173: Making Sure Your Resume Gets Through the Applicant Tracking System (ATS)


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By Lesa Edwards. Discovered by Player FM and our community — copyright is owned by the publisher, not Player FM, and audio is streamed directly from their servers. Hit the Subscribe button to track updates in Player FM, or paste the feed URL into other podcast apps.

Let’s begin by explaining what the ATS is: software that manages the entire hiring and recruitment process. From posting the job online to making the job offer, an ATS keeps track of all the activity that takes place in the recruiting department.

If you have applied to a company’s website or uploaded your resume to Indeed or LinkedIn, you’ve used an ATS.

The ATS was first created for employers who demanded features that could discourage and filter out unqualified candidates in no time. ATS is supposed to save time, speed up the hiring process, and keep the hiring process fair and non-discriminatory. It also keeps track of things like EEO and diversity metrics that can be used to protect the company legally and make governmental reporting easier.

All ATS work in one of three ways:

Automatic rankings

The ATS compares your resume to the job description and ranks each applicant based on how well their resume scores. This allows the recruiter to focus on candidates with the best job description match.

Keyword rankings

Keyword rankings are available in almost all ATS. The ATS might search on your current job title, a particular degree, or a required skill.

This process saves only candidates who have that exact thing on their resume; anyone else would just be kept in the system.

Viewing application

At some smaller companies, recruiters or hiring managers will look over all the applications. Much like a manual submission, recruiters will look at your past highlights, job titles, and employers to determine whether they want to learn more about you or not.

Because of this, it’s important that your top skills and qualifications are easily identifiable, not only for the ATS but also for the recruiter’s eyes.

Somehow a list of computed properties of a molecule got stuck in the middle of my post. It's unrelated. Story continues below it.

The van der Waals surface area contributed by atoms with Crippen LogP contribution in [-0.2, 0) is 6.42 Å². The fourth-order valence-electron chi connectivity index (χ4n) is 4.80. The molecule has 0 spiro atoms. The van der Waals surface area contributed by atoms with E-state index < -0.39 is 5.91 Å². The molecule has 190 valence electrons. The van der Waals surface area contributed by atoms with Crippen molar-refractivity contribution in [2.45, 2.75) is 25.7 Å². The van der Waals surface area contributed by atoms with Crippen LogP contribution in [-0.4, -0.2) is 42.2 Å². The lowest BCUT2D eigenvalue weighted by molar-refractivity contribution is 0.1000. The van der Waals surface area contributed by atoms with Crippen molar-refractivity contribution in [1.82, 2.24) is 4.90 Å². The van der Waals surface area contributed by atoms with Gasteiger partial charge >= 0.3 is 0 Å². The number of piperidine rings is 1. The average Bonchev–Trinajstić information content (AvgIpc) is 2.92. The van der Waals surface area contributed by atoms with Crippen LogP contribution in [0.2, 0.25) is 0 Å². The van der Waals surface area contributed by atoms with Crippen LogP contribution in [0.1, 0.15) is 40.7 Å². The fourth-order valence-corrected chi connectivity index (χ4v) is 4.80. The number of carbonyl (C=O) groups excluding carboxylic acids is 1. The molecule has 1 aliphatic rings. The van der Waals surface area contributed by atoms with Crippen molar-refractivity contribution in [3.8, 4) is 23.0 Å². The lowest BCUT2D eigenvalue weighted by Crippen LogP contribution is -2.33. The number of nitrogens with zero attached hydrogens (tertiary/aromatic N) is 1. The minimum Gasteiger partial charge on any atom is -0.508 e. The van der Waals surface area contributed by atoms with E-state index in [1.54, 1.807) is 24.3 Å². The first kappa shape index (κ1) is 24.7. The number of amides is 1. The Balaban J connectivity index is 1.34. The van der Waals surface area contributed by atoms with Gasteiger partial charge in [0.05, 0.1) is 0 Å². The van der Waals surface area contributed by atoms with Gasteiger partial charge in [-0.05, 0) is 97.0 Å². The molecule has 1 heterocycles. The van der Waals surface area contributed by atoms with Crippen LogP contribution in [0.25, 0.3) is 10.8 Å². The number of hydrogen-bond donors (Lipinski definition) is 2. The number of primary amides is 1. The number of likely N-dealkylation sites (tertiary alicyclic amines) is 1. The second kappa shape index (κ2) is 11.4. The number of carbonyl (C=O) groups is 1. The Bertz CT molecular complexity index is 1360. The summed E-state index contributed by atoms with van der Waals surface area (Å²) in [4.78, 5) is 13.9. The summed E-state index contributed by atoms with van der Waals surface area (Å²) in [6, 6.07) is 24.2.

What does this mean for you?

-Use a .doc or .docx format – not all ATS can read pdfs.

-Translate any images, graphics, text boxes, or chart information into the body of the resume.

-Use traditional headers in clearly defined sections so the system can locate key details.

-The length of your resume doesn’t matter in the ATS.

-Populate your resume with keywords from the job posting, but don’t just stuff your resume full of keywords. The system searches for keywords used in proper context.

-Remember that once the resume makes it through the ATS an actual person will read it – so be sure to demonstrate proof of skills, not just fluff.

-If you are allowed to upload a copy of your nicely formatted resume as a PDF, do so. Same with a cover letter.

ATS don’ts

-DON’T have any content on your ATS resume in text boxes, graphs, charts, etc.

-DON’T try to “hide” keywords in your ATS resume (this trick ticks hiring managers off)

-DON’T stack jobs; if you have multiple roles with the same employer, the employer’s name needs to be listed with each role (and the individual dates for each).

-DON’T underline, italicize, or use any symbols not available on your computer keyboard.

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